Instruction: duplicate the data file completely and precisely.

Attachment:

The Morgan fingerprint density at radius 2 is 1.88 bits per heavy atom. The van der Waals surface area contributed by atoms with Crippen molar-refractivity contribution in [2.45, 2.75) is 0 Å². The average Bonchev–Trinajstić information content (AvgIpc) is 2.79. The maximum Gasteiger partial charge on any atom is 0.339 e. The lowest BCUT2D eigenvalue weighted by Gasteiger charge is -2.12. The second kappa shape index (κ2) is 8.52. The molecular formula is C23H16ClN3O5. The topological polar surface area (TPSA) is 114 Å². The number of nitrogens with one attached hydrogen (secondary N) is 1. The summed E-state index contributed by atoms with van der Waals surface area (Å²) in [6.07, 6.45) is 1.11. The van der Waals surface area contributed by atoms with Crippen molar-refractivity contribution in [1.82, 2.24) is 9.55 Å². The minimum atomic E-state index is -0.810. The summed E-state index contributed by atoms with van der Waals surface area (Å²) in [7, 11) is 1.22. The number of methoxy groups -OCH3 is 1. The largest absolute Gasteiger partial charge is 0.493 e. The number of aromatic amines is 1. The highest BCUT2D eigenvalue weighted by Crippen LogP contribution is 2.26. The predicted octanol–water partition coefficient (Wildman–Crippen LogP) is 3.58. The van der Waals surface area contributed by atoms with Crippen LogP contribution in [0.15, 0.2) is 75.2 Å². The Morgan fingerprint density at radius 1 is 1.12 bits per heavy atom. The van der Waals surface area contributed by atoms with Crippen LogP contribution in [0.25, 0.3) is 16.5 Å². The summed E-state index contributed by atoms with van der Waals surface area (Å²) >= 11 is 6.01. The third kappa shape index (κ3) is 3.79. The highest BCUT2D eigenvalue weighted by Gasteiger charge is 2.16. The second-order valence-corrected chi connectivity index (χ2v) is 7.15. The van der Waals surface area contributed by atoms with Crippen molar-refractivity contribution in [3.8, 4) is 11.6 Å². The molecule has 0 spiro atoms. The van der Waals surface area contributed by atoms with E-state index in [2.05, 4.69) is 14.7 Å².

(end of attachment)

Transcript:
The Morgan fingerprint density at radius 2 is 1.88 bits per heavy atom. The van der Waals surface area contributed by atoms with Crippen molar-refractivity contribution in [2.45, 2.75) is 0 Å². The average Bonchev–Trinajstić information content (AvgIpc) is 2.79. The maximum Gasteiger partial charge on any atom is 0.339 e. The lowest BCUT2D eigenvalue weighted by Gasteiger charge is -2.12. The second kappa shape index (κ2) is 8.52. The molecular formula is C23H16ClN3O5. The topological polar surface area (TPSA) is 114 Å². The number of nitrogens with one attached hydrogen (secondary N) is 1. The summed E-state index contributed by atoms with van der Waals surface area (Å²) in [6.07, 6.45) is 1.11. The van der Waals surface area contributed by atoms with Crippen molar-refractivity contribution in [1.82, 2.24) is 9.55 Å². The minimum atomic E-state index is -0.810. The summed E-state index contributed by atoms with van der Waals surface area (Å²) in [7, 11) is 1.22. The number of methoxy groups -OCH3 is 1. The largest absolute Gasteiger partial charge is 0.493 e. The number of aromatic amines is 1. The highest BCUT2D eigenvalue weighted by Crippen LogP contribution is 2.26. The predicted octanol–water partition coefficient (Wildman–Crippen LogP) is 3.58. The van der Waals surface area contributed by atoms with Crippen LogP contribution in [0.15, 0.2) is 75.2 Å². The Morgan fingerprint density at radius 1 is 1.12 bits per heavy atom. The van der Waals surface area contributed by atoms with Crippen LogP contribution in [0.25, 0.3) is 16.5 Å². The summed E-state index contributed by atoms with van der Waals surface area (Å²) >= 11 is 6.01. The third kappa shape index (κ3) is 3.79. The highest BCUT2D eigenvalue weighted by Gasteiger charge is 2.16. The second-order valence-corrected chi connectivity index (χ2v) is 7.15. The van der Waals surface area contributed by atoms with Crippen molar-refractivity contribution in [3.8, 4) is 11.6 Å². The molecule has 0 spiro atoms. The van der Waals surface area contributed by atoms with E-state index in [2.05, 4.69) is 14.7 Å².